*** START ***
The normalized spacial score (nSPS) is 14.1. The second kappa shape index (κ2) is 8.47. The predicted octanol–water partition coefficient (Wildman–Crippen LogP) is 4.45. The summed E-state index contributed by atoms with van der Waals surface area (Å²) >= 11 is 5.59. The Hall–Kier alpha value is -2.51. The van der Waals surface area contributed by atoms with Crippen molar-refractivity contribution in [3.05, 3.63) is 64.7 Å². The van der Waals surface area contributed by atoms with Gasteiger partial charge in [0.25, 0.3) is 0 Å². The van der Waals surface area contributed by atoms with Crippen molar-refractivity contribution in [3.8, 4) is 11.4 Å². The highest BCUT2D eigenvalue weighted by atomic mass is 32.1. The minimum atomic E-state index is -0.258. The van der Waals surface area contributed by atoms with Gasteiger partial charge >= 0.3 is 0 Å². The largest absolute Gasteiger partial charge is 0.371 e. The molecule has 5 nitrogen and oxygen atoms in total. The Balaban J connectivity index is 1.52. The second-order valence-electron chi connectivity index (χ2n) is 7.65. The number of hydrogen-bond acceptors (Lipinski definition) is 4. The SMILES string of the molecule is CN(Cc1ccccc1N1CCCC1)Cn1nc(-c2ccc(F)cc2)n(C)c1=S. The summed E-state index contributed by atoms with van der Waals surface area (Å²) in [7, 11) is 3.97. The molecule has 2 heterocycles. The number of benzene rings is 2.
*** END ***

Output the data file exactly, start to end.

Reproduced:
The normalized spacial score (nSPS) is 14.1. The second kappa shape index (κ2) is 8.47. The predicted octanol–water partition coefficient (Wildman–Crippen LogP) is 4.45. The summed E-state index contributed by atoms with van der Waals surface area (Å²) >= 11 is 5.59. The Hall–Kier alpha value is -2.51. The van der Waals surface area contributed by atoms with Crippen molar-refractivity contribution in [3.05, 3.63) is 64.7 Å². The van der Waals surface area contributed by atoms with Gasteiger partial charge in [0.25, 0.3) is 0 Å². The van der Waals surface area contributed by atoms with Crippen molar-refractivity contribution in [3.8, 4) is 11.4 Å². The highest BCUT2D eigenvalue weighted by atomic mass is 32.1. The minimum atomic E-state index is -0.258. The van der Waals surface area contributed by atoms with Gasteiger partial charge >= 0.3 is 0 Å². The largest absolute Gasteiger partial charge is 0.371 e. The molecule has 5 nitrogen and oxygen atoms in total. The Balaban J connectivity index is 1.52. The second-order valence-electron chi connectivity index (χ2n) is 7.65. The number of hydrogen-bond acceptors (Lipinski definition) is 4. The SMILES string of the molecule is CN(Cc1ccccc1N1CCCC1)Cn1nc(-c2ccc(F)cc2)n(C)c1=S. The summed E-state index contributed by atoms with van der Waals surface area (Å²) in [7, 11) is 3.97. The molecule has 2 heterocycles. The number of benzene rings is 2.